Black prisoners and children as young as 12 enriched U.S. empires

By greatbritton


More than 150 years ago, a prison complex known as the Lone Rock stockade operated at one of the biggest coal mines in Tennessee.

It was powered largely by African American men who had been arrested for minor offenses — like stealing a hog — if they committed any crime at all. Women and children, some as young as 12, were sent there as well.

The work, dangerous and sometimes deadly, was their punishment.

The state was leasing these prisoners out to private companies for a fee, in a practice known all across the South as convict leasing. In states like Texas, Florida, Georgia and Alabama, prisoners were also used to help build railroads, cut timber, make bricks, pick cotton and grow sugar on plantations.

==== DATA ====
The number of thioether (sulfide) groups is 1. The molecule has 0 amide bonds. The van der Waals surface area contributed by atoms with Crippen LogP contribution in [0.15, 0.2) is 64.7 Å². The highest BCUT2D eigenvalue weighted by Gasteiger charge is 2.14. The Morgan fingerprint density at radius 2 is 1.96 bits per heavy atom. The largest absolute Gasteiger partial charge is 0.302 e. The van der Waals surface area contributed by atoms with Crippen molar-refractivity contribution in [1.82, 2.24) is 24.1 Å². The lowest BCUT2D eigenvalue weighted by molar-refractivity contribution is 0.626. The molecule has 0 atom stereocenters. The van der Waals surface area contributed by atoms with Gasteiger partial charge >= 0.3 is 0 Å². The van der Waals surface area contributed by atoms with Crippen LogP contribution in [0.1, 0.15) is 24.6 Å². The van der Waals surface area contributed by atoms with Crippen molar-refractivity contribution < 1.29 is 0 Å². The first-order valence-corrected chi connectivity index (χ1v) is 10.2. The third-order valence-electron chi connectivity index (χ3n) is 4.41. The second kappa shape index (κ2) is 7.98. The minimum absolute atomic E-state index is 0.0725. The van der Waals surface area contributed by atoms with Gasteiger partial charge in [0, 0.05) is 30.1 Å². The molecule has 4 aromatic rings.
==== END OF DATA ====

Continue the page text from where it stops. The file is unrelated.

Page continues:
In a joint investigation, reporters from the Associated Press and Reveal at the Center for Investigative Reporting spent months unearthing this history. They focused on Tennessee Coal, Iron & Railroad, which ran the stockade and coal mine, and the company that later bought it, U.S. Steel.

The team found someone living today whose ancestor was imprisoned in the Lone Rock stockade nearly 140 years ago. They also interviewed the descendent of a man who got rich from his role in pioneering Tennessee’s convict leasing system.

The reporters also heard from U.S. Steel. For the first time, it said it was willing to discuss its past with members of the affected community.

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